Standing in stark contrast to Bella’s hunk of burning love is Miles’ first kiss with Lara in John Green’s Looking for Alaska. The differences between these two examples of literary first kisses can be attributed to generic differences. Vampires in cloudy Forks and private school hooligans in Birmingham hardly sit at the same lunch table. Nevertheless, Miles’ kiss acts as a foil for Bella’s. Miles describes the kiss in fairly unromantic terms. He supposes they both taste like stale alcohol and cigarettes, hardly the “heady scent” that Bella wants to breathe, and he literally slobbers on Lara’s nose. Indicating a lack of emotional involvement, Miles’ mentions Alaska and how she would describe his lack of kissing experience, “To borrow the base system from Alaska, I hadn’t hit more than five singles in my entire life” (122). His namedropping Alaska in the middle of his make out session with another girl reminds the reader of the main romantic interest – Alaska. Mile’s doesn’t love Lara, she isn’t his end-all-be-all, or even his main object of affection. Miles is allowed to be emotionally unaffected, the focus instead on his skill at the bodily.
Bella and Miles don’t share a lot when it comes to their first kisses. But one of the biggest differences is the personal level of their experience. Bella and Edward are alone. They’ve been alone for hours and they enjoy that moment of intimate contact away from prying eyes. Miles and Lara don’t have the same privilege. They kiss for the first time in a barn containing three other people who are acutely aware of what they are up to. Miles’ first kiss in the novel happens on a more public scale. A rite of passage, Miles needs to make out with that hot girl for men everywhere and everyone should know it. Miles’ success with Lara is not a personal romantic triumph, but a masculine sexual achievement. He took the initiative to kiss her, she acquiesced, and his friends witnessed – Mazel tov! Today, Miles, you are a man.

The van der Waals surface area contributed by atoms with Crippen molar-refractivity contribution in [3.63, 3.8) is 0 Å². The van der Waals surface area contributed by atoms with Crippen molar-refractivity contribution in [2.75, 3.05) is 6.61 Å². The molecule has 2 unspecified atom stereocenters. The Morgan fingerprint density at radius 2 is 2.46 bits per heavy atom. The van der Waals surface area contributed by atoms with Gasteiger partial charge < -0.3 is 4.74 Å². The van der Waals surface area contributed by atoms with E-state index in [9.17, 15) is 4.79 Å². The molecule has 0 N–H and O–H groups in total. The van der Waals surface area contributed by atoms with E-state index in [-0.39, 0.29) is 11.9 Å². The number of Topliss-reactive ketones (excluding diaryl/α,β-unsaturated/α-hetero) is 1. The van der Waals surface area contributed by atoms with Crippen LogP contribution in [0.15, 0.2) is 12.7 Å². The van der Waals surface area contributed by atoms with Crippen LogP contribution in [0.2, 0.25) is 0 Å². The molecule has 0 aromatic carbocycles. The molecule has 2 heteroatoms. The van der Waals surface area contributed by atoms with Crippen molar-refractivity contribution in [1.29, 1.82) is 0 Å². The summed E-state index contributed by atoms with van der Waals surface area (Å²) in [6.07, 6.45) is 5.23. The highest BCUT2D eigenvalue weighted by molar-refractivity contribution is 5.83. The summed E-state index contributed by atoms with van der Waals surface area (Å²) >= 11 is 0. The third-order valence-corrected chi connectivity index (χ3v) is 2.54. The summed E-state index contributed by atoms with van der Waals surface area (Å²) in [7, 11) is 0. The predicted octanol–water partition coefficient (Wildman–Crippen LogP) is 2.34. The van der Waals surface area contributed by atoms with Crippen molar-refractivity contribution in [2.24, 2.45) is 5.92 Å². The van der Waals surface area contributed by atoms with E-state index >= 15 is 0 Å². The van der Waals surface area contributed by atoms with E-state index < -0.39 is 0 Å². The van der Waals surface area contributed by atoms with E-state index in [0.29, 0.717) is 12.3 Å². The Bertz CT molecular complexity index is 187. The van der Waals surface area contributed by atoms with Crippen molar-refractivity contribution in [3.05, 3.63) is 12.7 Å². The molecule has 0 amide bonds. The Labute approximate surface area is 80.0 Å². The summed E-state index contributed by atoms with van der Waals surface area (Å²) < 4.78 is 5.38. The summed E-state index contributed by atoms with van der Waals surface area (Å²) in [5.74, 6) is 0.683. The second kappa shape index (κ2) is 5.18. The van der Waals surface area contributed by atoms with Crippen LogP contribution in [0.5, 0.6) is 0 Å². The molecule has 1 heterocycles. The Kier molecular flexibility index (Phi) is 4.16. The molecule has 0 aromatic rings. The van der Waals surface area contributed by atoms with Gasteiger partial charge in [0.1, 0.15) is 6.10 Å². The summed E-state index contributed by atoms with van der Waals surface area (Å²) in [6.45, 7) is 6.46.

What makes the experience of a first kiss so gendered? Despite their differences, each character engages in performance. As Judith Halberstam discusses in her piece “Gender,” there is a branch of gender theory that focuses on the performativity of gender and the opinion that behaviors and traits are acted out rather than inherently sprung (116). Applying this theory to the first kisses of the young protagonist, each of them performs a role – the girl trapped in a whirlwind romance, the burgeoning male youth. Bella acts in a private emotional setting while Miles acts in a sphere of the physically public, cementing their femininity and masculinity respectively.
Young first kissers are performers type casted by gender. Harry Potter, the Boy Who Lived and Chosen One, publicly kissed his true love in a room packed with his fellow Gryffindors. Katniss, the Girl on Fire, couldn’t escape a consuming, love-sparking embrace even while fighting, faking, and surviving her way to the top. Though there are naturally exceptions to every rule, for the most part first kisses reaffirm rather than demolish gender performativity and expectation. And maybe that’s the point of a first kiss. First kisses inaugurate boys and girls into the world of men and women. Unfortunately, that world lives for socialized gender and its performance. Maybe their roles aren’t set in stone and their lips don’t sign their sexual doom, but they should at least be awakened to societal expectations. And maybe bring some lip balm.
—Cristal Crowley, The Atlantic Wire